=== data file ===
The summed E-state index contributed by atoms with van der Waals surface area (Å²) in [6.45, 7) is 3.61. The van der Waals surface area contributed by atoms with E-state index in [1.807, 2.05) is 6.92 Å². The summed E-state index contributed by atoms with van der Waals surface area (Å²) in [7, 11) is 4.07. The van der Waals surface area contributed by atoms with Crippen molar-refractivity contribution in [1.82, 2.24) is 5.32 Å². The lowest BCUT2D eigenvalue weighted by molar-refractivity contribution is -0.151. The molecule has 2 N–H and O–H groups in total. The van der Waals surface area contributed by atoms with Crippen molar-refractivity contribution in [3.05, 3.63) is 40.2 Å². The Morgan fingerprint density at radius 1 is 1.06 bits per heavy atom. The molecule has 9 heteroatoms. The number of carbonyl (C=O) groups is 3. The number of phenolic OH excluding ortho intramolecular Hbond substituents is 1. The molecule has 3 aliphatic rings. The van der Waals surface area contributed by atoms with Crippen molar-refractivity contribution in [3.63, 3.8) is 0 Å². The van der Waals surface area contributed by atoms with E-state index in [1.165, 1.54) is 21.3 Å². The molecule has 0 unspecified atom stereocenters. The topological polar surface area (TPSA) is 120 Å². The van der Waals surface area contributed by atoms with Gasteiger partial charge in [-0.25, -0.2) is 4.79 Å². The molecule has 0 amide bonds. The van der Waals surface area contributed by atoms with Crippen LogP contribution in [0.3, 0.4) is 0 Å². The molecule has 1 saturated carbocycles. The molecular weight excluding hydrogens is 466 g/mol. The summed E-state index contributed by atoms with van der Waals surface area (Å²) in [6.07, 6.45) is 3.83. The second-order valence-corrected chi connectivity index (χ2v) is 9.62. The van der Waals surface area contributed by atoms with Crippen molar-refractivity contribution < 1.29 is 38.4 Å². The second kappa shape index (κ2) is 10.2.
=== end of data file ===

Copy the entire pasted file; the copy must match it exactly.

The summed E-state index contributed by atoms with van der Waals surface area (Å²) in [6.45, 7) is 3.61. The van der Waals surface area contributed by atoms with E-state index in [1.807, 2.05) is 6.92 Å². The summed E-state index contributed by atoms with van der Waals surface area (Å²) in [7, 11) is 4.07. The van der Waals surface area contributed by atoms with Crippen molar-refractivity contribution in [1.82, 2.24) is 5.32 Å². The lowest BCUT2D eigenvalue weighted by molar-refractivity contribution is -0.151. The molecule has 2 N–H and O–H groups in total. The van der Waals surface area contributed by atoms with Crippen molar-refractivity contribution in [3.05, 3.63) is 40.2 Å². The Morgan fingerprint density at radius 1 is 1.06 bits per heavy atom. The molecule has 9 heteroatoms. The number of carbonyl (C=O) groups is 3. The number of phenolic OH excluding ortho intramolecular Hbond substituents is 1. The molecule has 3 aliphatic rings. The van der Waals surface area contributed by atoms with Crippen molar-refractivity contribution in [3.63, 3.8) is 0 Å². The van der Waals surface area contributed by atoms with E-state index in [1.165, 1.54) is 21.3 Å². The molecule has 0 unspecified atom stereocenters. The topological polar surface area (TPSA) is 120 Å². The van der Waals surface area contributed by atoms with Gasteiger partial charge in [-0.25, -0.2) is 4.79 Å². The molecule has 0 amide bonds. The van der Waals surface area contributed by atoms with Crippen LogP contribution in [0.3, 0.4) is 0 Å². The molecule has 1 saturated carbocycles. The molecular weight excluding hydrogens is 466 g/mol. The summed E-state index contributed by atoms with van der Waals surface area (Å²) in [6.07, 6.45) is 3.83. The second-order valence-corrected chi connectivity index (χ2v) is 9.62. The van der Waals surface area contributed by atoms with Crippen molar-refractivity contribution < 1.29 is 38.4 Å². The second kappa shape index (κ2) is 10.2.